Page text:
Virus response plunges Canberra deeper into debt

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THE ACT will have to borrow “every cent” from here as government revenues collapse under the weight of responding to the health and economic demands of the coronavirus.

That’s the grim reality the Chief Minister Andrew Barr outlined while addressing a COVID-19 update press conference this afternoon.

He said the ACT would have to borrow to fill the gaps between the Commonwealth government’s funding programs and the territory’s needs.

The local priorities were funding the health system, community services and the business sector. He acknowledged positively the federal government’s wage subsidy program announced earlier this week.

He would not be drawn on disclosing any infrastructure plans for post-virus recovery saying it was too early for that.

Former Chief Minister Jon Stanhope says: “Notwithstanding the existing low-interest rate environment the current level and rate of increase in net debt is clearly unsustainable.”

Writing in “CityNews” this week he is highly critical of the ACT’s debt load before the community faces the coronavirus cost.

“Since releasing the debt genie from its bottle in 2013 net debt in the ACT has “ ballooned” to Skywhale proportions. From a position of negative net debt of $736 million in 2011 it has increased in giant leaps, somewhat akin to the cravings of an ice addict for methamphetamine, the more you have the more you need, to a debt of $109 million in 2013; $910 million in 2015; $1.453 billion in 2017 and $2.216 billion in 2019,” he warns.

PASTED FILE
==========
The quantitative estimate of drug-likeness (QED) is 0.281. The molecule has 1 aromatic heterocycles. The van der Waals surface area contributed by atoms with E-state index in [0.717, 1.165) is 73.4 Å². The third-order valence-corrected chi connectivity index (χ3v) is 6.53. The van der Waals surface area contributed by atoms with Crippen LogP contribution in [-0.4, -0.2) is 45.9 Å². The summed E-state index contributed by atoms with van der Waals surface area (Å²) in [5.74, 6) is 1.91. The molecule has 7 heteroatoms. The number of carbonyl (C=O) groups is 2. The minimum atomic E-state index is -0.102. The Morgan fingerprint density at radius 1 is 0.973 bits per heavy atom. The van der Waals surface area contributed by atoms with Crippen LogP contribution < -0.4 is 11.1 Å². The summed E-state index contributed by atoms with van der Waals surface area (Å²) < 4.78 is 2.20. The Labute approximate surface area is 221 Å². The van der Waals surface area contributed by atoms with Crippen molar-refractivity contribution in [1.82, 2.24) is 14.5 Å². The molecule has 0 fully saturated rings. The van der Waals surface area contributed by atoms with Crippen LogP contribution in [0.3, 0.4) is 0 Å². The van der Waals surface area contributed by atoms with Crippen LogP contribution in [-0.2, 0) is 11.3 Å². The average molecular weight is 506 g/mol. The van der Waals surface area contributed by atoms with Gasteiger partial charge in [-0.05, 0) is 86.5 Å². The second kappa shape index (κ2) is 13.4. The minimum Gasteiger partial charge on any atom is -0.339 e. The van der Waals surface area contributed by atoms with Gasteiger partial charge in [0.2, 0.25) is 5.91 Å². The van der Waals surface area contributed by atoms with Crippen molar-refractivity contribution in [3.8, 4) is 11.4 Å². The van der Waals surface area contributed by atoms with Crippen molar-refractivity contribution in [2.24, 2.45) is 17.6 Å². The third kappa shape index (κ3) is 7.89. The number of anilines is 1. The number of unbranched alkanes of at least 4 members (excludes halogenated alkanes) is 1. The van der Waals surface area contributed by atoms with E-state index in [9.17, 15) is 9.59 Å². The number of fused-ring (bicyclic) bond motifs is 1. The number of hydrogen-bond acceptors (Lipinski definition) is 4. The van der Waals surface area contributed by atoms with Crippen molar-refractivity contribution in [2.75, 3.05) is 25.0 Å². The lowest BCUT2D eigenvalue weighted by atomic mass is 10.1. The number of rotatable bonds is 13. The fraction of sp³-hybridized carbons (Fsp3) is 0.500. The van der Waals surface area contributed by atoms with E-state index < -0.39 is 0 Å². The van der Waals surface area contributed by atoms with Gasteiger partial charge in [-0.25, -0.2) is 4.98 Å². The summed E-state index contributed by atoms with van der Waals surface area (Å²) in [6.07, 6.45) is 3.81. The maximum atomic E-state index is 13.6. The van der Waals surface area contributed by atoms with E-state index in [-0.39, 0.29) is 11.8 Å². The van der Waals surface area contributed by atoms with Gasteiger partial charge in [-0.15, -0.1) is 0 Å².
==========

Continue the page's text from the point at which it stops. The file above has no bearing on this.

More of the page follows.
“The ACT 2019-20 budget review accordingly advises that by June net debt will be $3.076 billion and will increase to $4.030 billion by June 2022 at which time it will be equivalent to 63 per cent of the ACT’s annual operating revenue.

“The budget review also confirms that the repayment cost that ACT ratepayers are being asked to cough up, in this year alone, for the debt that Labor and the Greens have accrued is $214.7 million”

The coronavirus borrowings will only add to this situation.

Exposed: Barr’s $3 billion budget black hole

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4 COMMENTS

  1. Can we really afford to replace rubber tyres with steel wheels (the tram). How many $billions more in debt will this folly cost. Meanwhile our bus system is neglected in so many ways.

  2. So what would the alternative be? Just do nothing in response and let the economy fall in a hole… Now is surely not the time.

  3. Jim, The economy is already in a hole. Borrowing $billions more to change from buses to trams is a waste of money because trams cost much more to operate and won’t improve travel times to Woden.

  4. Sorry Chris – my comment wasn’t in response to yours. Spending at the moment is about doing what is necessary to try and prevent something far more catastrophic. The debt question needs to be dealt with, but now is not the time.

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